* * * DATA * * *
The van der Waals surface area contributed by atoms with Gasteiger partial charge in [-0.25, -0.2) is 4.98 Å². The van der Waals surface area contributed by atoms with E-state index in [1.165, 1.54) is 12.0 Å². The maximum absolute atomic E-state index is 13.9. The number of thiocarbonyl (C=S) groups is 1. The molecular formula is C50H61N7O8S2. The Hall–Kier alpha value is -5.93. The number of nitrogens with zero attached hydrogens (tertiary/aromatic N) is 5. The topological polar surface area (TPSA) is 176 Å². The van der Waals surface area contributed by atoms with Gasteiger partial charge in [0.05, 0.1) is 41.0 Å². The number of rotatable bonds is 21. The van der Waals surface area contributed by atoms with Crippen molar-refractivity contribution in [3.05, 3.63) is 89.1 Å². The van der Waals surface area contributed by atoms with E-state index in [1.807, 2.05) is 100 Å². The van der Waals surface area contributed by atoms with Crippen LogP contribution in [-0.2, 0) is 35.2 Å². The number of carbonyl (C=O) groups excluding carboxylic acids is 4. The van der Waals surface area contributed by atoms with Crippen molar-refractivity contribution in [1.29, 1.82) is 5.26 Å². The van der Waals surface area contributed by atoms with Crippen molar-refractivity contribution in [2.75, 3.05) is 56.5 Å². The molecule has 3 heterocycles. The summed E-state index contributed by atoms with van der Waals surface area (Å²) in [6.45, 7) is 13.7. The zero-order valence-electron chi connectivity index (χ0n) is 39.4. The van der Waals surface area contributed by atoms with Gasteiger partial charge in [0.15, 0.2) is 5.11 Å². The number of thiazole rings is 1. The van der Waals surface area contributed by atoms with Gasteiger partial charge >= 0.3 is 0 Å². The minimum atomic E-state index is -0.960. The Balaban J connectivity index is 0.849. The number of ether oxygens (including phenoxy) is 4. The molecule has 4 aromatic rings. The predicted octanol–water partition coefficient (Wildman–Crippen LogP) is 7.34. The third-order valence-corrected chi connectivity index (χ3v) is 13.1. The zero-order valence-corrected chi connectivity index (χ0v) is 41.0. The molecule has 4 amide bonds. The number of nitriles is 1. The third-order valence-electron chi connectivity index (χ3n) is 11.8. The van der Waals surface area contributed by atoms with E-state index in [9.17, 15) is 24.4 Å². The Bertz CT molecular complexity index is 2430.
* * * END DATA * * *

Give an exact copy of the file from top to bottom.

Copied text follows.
The van der Waals surface area contributed by atoms with Gasteiger partial charge in [-0.25, -0.2) is 4.98 Å². The van der Waals surface area contributed by atoms with E-state index in [1.165, 1.54) is 12.0 Å². The maximum absolute atomic E-state index is 13.9. The number of thiocarbonyl (C=S) groups is 1. The molecular formula is C50H61N7O8S2. The Hall–Kier alpha value is -5.93. The number of nitrogens with zero attached hydrogens (tertiary/aromatic N) is 5. The topological polar surface area (TPSA) is 176 Å². The van der Waals surface area contributed by atoms with Gasteiger partial charge in [0.05, 0.1) is 41.0 Å². The number of rotatable bonds is 21. The van der Waals surface area contributed by atoms with Crippen molar-refractivity contribution in [3.05, 3.63) is 89.1 Å². The van der Waals surface area contributed by atoms with E-state index in [1.807, 2.05) is 100 Å². The van der Waals surface area contributed by atoms with Crippen LogP contribution in [-0.2, 0) is 35.2 Å². The number of carbonyl (C=O) groups excluding carboxylic acids is 4. The van der Waals surface area contributed by atoms with Crippen molar-refractivity contribution in [1.29, 1.82) is 5.26 Å². The van der Waals surface area contributed by atoms with Crippen molar-refractivity contribution in [2.75, 3.05) is 56.5 Å². The molecule has 3 heterocycles. The summed E-state index contributed by atoms with van der Waals surface area (Å²) in [6.45, 7) is 13.7. The zero-order valence-electron chi connectivity index (χ0n) is 39.4. The van der Waals surface area contributed by atoms with Gasteiger partial charge in [0.15, 0.2) is 5.11 Å². The number of thiazole rings is 1. The van der Waals surface area contributed by atoms with Gasteiger partial charge >= 0.3 is 0 Å². The minimum atomic E-state index is -0.960. The Balaban J connectivity index is 0.849. The number of ether oxygens (including phenoxy) is 4. The molecule has 4 aromatic rings. The predicted octanol–water partition coefficient (Wildman–Crippen LogP) is 7.34. The third-order valence-corrected chi connectivity index (χ3v) is 13.1. The zero-order valence-corrected chi connectivity index (χ0v) is 41.0. The molecule has 4 amide bonds. The number of nitriles is 1. The third-order valence-electron chi connectivity index (χ3n) is 11.8. The van der Waals surface area contributed by atoms with E-state index in [9.17, 15) is 24.4 Å². The Bertz CT molecular complexity index is 2430.